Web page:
The fourth book in the gripping Inspector Ramirez series by bestselling author Peggy Blair.
When Mama Loa, a witch doctor, tells Inspector Ramirez that people in the sky are going to die, he thinks she’s crazy. After all, there hasn’t been a violent death in Havana in months.
But things quickly change when a Russian is murdered, execution-style, on the Malecón and three flight crew members die in suspicious circumstances. When Russian intelligence officer Slava Kadun arrives in Havana warning that a CIA hitman has plans to assassinate Raúl Castro, Ramirez starts to wonder if the deaths are connected. With the political future of Cuba at stake, he has only hours to stop a cold-blooded killer.
"Intelligent and well researched, with a terrific sense of atmosphere and pace. Reminds me of Qiu Xiaolong's Inspector Chen, one of my favourite series. Recommended."
“…heavy on atmosphere and style, the two places Blair shines”
“Terrific cop characters Ricardo Ramirez and Charlie Pike—intrepid, quietly anti-authoritarian investigators relentlessly sleuthing in their isolated corners of the world—and locations in non-touristy Cuba and the impoverished Canadian Shield make for a cracking good read.”
“Hungry Ghosts is one of the best mysteries to come out of Ottawa this or any year.”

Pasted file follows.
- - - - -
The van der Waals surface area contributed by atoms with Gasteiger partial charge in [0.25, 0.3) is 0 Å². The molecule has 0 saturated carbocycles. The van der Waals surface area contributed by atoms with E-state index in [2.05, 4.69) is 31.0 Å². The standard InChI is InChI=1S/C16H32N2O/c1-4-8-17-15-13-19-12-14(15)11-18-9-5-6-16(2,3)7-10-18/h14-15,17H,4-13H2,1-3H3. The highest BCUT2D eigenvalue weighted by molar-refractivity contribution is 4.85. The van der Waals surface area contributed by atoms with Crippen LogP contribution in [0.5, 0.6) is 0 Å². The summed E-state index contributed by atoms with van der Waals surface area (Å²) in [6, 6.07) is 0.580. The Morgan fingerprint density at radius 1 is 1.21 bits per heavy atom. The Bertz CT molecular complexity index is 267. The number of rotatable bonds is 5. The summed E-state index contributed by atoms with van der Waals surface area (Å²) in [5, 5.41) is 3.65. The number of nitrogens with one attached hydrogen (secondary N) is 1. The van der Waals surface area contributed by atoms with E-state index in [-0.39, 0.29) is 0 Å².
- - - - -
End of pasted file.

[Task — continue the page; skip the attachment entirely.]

“Blair goes more assured with each novel.”
“Hungry Ghosts is an irresistibly page-turning addition to a series that combines tension, mystery, and unexpected humour in the form of the clever Inspector Ramirez.”
“Peggy Blair writes like an author possessed, with story-telling skills that make her a must-read writer beyond the mystery genre.”
“Blair’s prose is evocative, nary a word amiss.”
“An affecting series. Even if impoverished and politically oppressed Havana presents unique burdens, Ramirez is not without a sense of humour as he goes about his clever sleuthing.”
“As a longtime lawyer who spent a large portion of her career in Aboriginal law, Blair is well aware of what she’s doing here, and handles the circumstances deftly. […] The seriousness of the crimes and Blair’s critical eye for the failings of the legal institutions of two very different countries add a somber tone to this exciting procedural.”
“Part of the genius of this novel is Blair’s ongoing exploration of cultures with which the average Canadian reader is not necessarily familiar … Suffice to say, this is a book worth reading.”